The hilltop towns of Maleny, Montville and Mapleton are great bases to explore the Sunshine Coast Hinterland – an area full of exceptional produce, artisan crafts and tranquil villages. After all, it’s not just about the beaches in this part of Queensland. Turn inland for a 30-minute drive and get ready to find it hard to leave.
Handmade cheese and old-school sweets are country town classics, but the hinterland throws in a few surprises, too. Indulge in a French-flavoured high tea or an Asian-infused lunch paired with live jazz. And don’t be surprised if you find yourself checking out real estate listings – many visitors have come for the weekend and never left. Which is easy considering the Hinterland is less than two hours drive from Brisbane. If you’re making that short trip, here are five places to tick off.
To some, the town of Eumundi is just another town on the Bruce Highway. But to those in the know, it’s home to Australia’s most legendary country market. What started in 1979 as three stalls now resembles a pop-up township. More than 600 stalls sell everything from local artwork to fashion to health food. The crafts are all made by local artisans and have a distinctly bohemian bent, so if you’re after crystals or scented candles you’ve come to the right place.
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But it’s the breadth of produce that sets this market apart. Come hungry and fill up on bagels, Brazilian tapioca, decadent donuts, French crepes, gourmet baked potatoes or dumplings, and then fill your take-home basket with handmade chocolate, chutney and pickles, honey, kombucha and black garlic. The market is open Wednesdays from 8am to 2pm and Saturdays from 7am to 2pm.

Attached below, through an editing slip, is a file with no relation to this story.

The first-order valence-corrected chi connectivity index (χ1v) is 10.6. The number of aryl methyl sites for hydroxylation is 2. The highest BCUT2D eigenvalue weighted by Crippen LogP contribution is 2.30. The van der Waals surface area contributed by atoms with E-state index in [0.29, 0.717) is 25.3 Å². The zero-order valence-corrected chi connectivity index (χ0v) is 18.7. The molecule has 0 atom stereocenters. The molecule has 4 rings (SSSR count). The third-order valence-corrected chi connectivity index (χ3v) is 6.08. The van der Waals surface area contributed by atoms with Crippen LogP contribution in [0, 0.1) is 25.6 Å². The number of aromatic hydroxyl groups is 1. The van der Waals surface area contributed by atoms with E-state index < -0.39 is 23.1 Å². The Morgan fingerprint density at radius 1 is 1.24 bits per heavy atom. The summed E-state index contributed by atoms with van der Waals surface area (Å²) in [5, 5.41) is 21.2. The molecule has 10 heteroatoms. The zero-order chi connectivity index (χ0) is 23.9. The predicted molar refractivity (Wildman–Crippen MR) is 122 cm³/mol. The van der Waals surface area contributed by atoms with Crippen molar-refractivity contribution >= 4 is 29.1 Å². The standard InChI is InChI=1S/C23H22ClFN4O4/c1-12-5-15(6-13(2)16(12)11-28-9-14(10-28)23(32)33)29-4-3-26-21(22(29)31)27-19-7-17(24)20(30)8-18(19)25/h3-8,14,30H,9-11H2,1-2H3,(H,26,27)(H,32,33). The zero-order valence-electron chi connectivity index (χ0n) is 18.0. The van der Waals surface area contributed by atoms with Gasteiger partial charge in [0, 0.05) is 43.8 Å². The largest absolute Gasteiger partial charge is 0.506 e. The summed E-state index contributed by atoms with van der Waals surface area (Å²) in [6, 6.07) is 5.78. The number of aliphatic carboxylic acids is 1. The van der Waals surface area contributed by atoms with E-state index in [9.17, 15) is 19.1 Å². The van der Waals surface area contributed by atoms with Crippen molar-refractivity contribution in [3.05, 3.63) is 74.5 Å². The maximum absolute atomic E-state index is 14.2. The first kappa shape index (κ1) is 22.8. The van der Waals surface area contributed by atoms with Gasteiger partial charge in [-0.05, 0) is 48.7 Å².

The purest local milk and untold patience are the secret ingredients for the exceptional boutique cheeses produced by this award-winning cheesemaker. Maleny Cheese sources its milk from five small dairy farms in the Sunshine Coast hinterland (as well as its own farm, Obi Obi Dairy) breathing new life into the region’s once-rich dairy industry and supporting local farmers in a truly paddock-to-cheese-board experience.
Choose from three types of cow’s milk cheeses: feta, cheddar and soft. The feta varieties are flavoured with herb and garlic, or sundried tomato and olive (or plain), while the three-year-aged cheddars feature intriguing infusions such as wasabi and port wine, and come dip-sealed in wax. Rarest – and therefore most sought-after – is the buffalo brie, made from milk sourced from a small herd of water buffalo from a farm on the Maleny Plateau. The Maleny Cheese Cafe is located right on the farm, and you can even watch the cheese being made in the adjacent factory. Order lunch from a cheese-centric menu (think raclette, baked brie, cheese croissants or a charcuterie platter) and pair it with a local wine or a barista-made coffee.
The Long Apron High Tea
Francophiles will want to flock to this monthly high tea event held at Spicers Clovelly Estate, an elegant, French-provincial-style homestead set on a hinterland hilltop in Montville, 15 minutes from Maleny.